Part one here.
When Queen Eddelfritha the Second set her mind to something, she was not one to dally about getting it done. She was not a fussy sort of girl, and was perfectly content to pack nothing more than her toothbrush , a few packets of trail mix and a large seashell for a journey of indeterminate length and rigor. Eddie was fifteen and ought, by now, to have some common sense, as Prime Minister Egleston was always reminding her. Being an only child, however, and an orphan for a good two-thirds of her life, there was little to stop Eddie growing up strong-willed and impulsive with a lust for excitement.
With her satchel swinging from her shoulder, Eddie tore down the high-ceilinged entry hall, skidding to a stop just before she reached the doors in order to tie a loose shoelace and to tip her head back and call, “Nelson!”
A very stiff-looking penguin wearing a blue bow tie waddled to her side. “Yes, Your Majesty?” he sniffed, peering up at her through a pair of wire-rimmed spectacles which perched upon his beak.
“Fetch me one of the vorpal blades, if you please,” Eddie told him, “and a belt and scabbard, too.”
Nelson considered her in a distinctly-disapproving manner before bowing in her general direction and heading off into one of the various side-passages which branched from the entry hall.
Eddie stuck her tongue out as his retreating figure. “Puffed-up little toady.”
“I do beg your pardon, Your Majesty,” piped up a very small voice from about the level of Eddie’s knees; she looked down to find a young hedgehog standing politely with a gilt tray almost as large as himself held above his head. “Mail’s here,” he explained, proffering the tray.
“Thank you, Quentin.” Eddie bent down and retrieved the single envelope, her expression changing to one of distaste as she read the return address. “Oh. Yuck.”
“Something about tax returns,” Eddie supplied, ripping open the envelope and dumping its contents unceremoniously upon the floor, making Quentin flinch back; Eddie held onto the envelope, however, looking at it quizzically for a moment. Then inspiration struck, and she fumbled in her jeans pocket, drawing out a purple stub of crayon and brandishing it like a weapon. She scribbled something upon the envelope and then put the crayon away and set about folding the envelope into a spiky, winged shape.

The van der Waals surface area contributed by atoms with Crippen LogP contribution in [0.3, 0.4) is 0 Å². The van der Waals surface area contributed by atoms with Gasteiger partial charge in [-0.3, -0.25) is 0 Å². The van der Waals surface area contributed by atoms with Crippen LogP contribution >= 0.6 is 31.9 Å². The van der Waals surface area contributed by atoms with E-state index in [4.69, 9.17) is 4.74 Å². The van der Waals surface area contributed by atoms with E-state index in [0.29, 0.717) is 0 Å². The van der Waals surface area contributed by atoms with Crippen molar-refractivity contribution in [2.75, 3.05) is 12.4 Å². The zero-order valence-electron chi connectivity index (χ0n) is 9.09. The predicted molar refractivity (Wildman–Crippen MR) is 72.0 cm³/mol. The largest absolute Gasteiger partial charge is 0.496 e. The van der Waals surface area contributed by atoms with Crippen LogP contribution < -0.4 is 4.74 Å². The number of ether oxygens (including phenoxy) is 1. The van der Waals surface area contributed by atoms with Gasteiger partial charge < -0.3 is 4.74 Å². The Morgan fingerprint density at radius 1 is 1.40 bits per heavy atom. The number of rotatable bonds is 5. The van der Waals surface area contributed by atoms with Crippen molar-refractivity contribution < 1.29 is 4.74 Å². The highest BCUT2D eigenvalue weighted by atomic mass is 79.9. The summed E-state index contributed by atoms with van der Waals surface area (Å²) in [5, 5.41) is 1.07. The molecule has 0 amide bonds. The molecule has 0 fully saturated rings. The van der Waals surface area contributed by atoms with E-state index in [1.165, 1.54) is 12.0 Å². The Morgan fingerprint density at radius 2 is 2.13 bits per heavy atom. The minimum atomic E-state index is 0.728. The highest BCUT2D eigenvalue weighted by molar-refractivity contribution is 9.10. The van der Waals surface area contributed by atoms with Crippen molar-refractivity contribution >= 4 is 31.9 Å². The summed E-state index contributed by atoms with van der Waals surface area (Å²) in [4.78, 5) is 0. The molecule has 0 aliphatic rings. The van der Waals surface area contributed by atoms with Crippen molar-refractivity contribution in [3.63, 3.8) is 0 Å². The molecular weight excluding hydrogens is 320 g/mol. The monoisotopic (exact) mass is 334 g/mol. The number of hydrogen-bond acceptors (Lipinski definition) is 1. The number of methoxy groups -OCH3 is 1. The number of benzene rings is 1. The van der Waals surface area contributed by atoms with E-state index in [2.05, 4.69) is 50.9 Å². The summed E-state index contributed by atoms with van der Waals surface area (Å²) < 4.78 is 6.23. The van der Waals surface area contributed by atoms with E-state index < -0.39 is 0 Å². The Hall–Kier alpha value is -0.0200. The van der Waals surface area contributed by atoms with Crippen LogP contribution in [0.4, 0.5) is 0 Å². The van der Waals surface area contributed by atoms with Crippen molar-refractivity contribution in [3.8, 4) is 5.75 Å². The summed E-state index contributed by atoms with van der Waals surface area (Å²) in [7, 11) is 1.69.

Quentin, meanwhile, had been watching with wide eyes. His eyes got even wider when Eddie dropped the twisted paper to the floor and said briskly, “We’ll call him Lexington, I think. Crescendo.” The envelope responded by blossoming outward and upward, growing and extending into the shape of an angular white dragon. Quentin let out a squeak and jumped backwards as the dragon shook out its wings with a great rustling of thick paper; upon closer inspection, the return address was visible along the dragon’s left side, the inked characters stretched proportionately. Eddie’s purple crayon scribble showed upon the creature’s chest.
Two shoe-button-black eyes blinked down at Eddie from a height of about two and a half meters. “You called, miss?” the paper dragon rasped. He had a very dry, whispery voice, but this was understandable as his vocal cords were made of the same paper as the rest of him.
“Yes,” Eddie answered, reaching down to pat the cowering Quentin reassuringly upon the head. “Your name is Lexington, and you’ll be helping me get to where I need to go.”
The black eyes blinked again. “Very well, then. Kindly instruct me as to where your destination is.”
“The aerie of the Wisest Eagle. He owes me a favor.” Eddie reached for the doorhandle, but stopped, frowning down at herself. “Oh, yes. A sword. Where is Nelson?”
“Here, Your Majesty,” answered the penguin, emerging from the passageway he had vanished into earlier. He was carrying an extremely large, sheathed sword in both of his stubby wings, and the swordbelt dragged upon the floor behind him. He looked so ridiculous that Eddie couldn’t stifle a giggle, which she hastily turned into a cough as Nelson gave her an offended look.
“Here, Quentin,” Eddie said, taking the sword and belt. “Help me get this on.”
The hedgehog obliged, and in a few moments Eddie was armed to her satisfaction.
“It’s my dad’s vorpal blade, you know,” she informed Quentin, beaming down at the sword. “He killed a jabberwock with it once.”
“Really?” Quentin was overawed.
“Yup. That’s what that old, shriveled-up head is, the one that hangs in the Great Hall.” Eddie made a face. “It’s really not as big as they say it is.”
“Miss,” hissed Lexington, flicking his tail impatiently, “if you’ve somewhere to go, let us go now. The air smells of rain to come, and I do not fare well in the rain.”
“Why–” Quentin began, and then he stopped, looking rather flustered. “Oh. Right. You being made of paper and all that.”
Eddie double-checked the buckles on her swordbelt, then, grinning broadly, flung open the door. “Let’s go, then. Wouldn’t want Lexy here to get wet and start melting.” She swung up onto the dragon’s back, ignoring the alarming crackle of bending paper, and looked back down at Quentin. “Want to come with? I’m going on a quest.”
The little hedgehog seemed to shrink down where he stood. He shook his head fervidly. “N-no, Your Majesty, no thank you.”
“Suit yourself,” Eddie told him with a shrug. “Shut the door after us, will you?” She bent over Lexington’s neck and said something in his pointy paper ear, and Lexington trotted out the door, spreading his wings and segueing into a run across the castle courtyard to prepare for takeoff.
Quentin, watching from the doorway, saw dragon and rider leave the ground and diminish into the blue sky above. With a wistful sigh, the hedgehog shut the door again.